In 2015, Rodriguez joined the faculty at Stanford University as an Assistant Professor of Psychiatry and Behavioral Sciences and a member of the Wu Tsai Neurosciences Institute. Rodriguez was also appointed the Director of the Stanford Hoarding Disorders Research Program, the Director of the Translational OCD Research Program, and the Director of the Translational Therapeutics Lab, which is also the Rodriguez Lab. Rodriguez's lab focuses on understanding the neurobiological mechanisms of emotion and behavior in order to develop rapid acting therapeutics for mental illnesses. They focus on drug discovery and participate in clinical trials to test mechanisms and efficacy of their compounds and treatments in the human brain. The main illness that the lab focuses on currently is OCD, they also work on Hoarding Disorder and Posttraumatic Stress Disorder.

Rodriguez also provides clinical mental health care for veterans as a consultation liaison psychiatrist. In 2018, Rodriguez was promoted to Associate Chair of Inclusion and Diversity at Stanford Medical School in the Department of Psychiatry and Behavioral Sciences, and she took on the role of Clinical Lab Director at the Stanford Center for Cognitive and Neurobiological Imaging.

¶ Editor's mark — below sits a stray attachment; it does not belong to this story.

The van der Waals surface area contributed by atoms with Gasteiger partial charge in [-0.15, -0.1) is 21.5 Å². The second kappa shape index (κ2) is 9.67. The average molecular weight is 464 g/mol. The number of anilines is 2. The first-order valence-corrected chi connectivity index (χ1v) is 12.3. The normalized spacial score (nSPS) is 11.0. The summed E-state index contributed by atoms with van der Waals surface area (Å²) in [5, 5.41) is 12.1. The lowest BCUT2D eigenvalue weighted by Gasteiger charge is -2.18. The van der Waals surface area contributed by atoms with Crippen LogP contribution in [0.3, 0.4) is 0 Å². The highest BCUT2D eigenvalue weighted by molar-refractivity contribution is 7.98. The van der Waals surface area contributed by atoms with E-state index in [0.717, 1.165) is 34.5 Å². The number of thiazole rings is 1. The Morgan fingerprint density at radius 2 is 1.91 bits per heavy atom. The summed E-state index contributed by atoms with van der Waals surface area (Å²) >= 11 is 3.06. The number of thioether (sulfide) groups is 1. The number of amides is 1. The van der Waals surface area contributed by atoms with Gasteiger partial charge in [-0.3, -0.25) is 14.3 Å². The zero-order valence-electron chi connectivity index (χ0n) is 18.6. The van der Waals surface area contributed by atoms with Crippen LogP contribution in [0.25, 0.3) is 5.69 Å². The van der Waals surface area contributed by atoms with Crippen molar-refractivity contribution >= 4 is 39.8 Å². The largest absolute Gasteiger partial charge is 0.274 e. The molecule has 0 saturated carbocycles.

Glutamate modulation as a treatment for OCD

Following Rodriguez's successful postdoctoral work at Columbia elucidating the therapeutic potential of Ketamine in treating OCD, Rodriguez continued to pursue a further understanding of this therapeutic avenue and ways to improve its efficacy in patients. To assess the neurochemical effects of Ketamine, Rodriguez and her colleagues used proton magnetic resonance spectroscopy. They found that subjects treated with Ketamine had higher GABA levels than controls, and these findings support data showing that patients with OCD have decreased GABAergic activity. Their finding pointed to a novel mechanism of ketamine action and underlying GABA abnormality in patients with OCD.

While Ketamine was effective in ameliorating symptoms, its side effects include nausea and dissociation, so Rodriguez and her colleagues sought to find another glutamate modulatory compound to treat OCD with fewer side effects. They found that Rapastinel, a NMDAR glycine-site partial agonist, showed similar improvements in obsessions associated with OCD while accompanied by fewer side effects compared to ketamine treatment. Though the short term effects were positive, it did not have long lasting effects like ketamine thus calling for further developments in therapeutics.



Rodriguez is a past Chair of the American College of Neuropsychopharmacology Underrepresented Minority Task Force.

Rodriguez also advocates for equity, inclusion, and diversity in science and medicine. She recently co-authored an article in the Harvard Business Review discussing the barriers that women face in medicine and that broader diversity can improve innovative potential. She also helps to outline critical yet simple steps that can be achieved quickly to begin to make changes to improve the numbers of women in leadership positions in medicine and academia.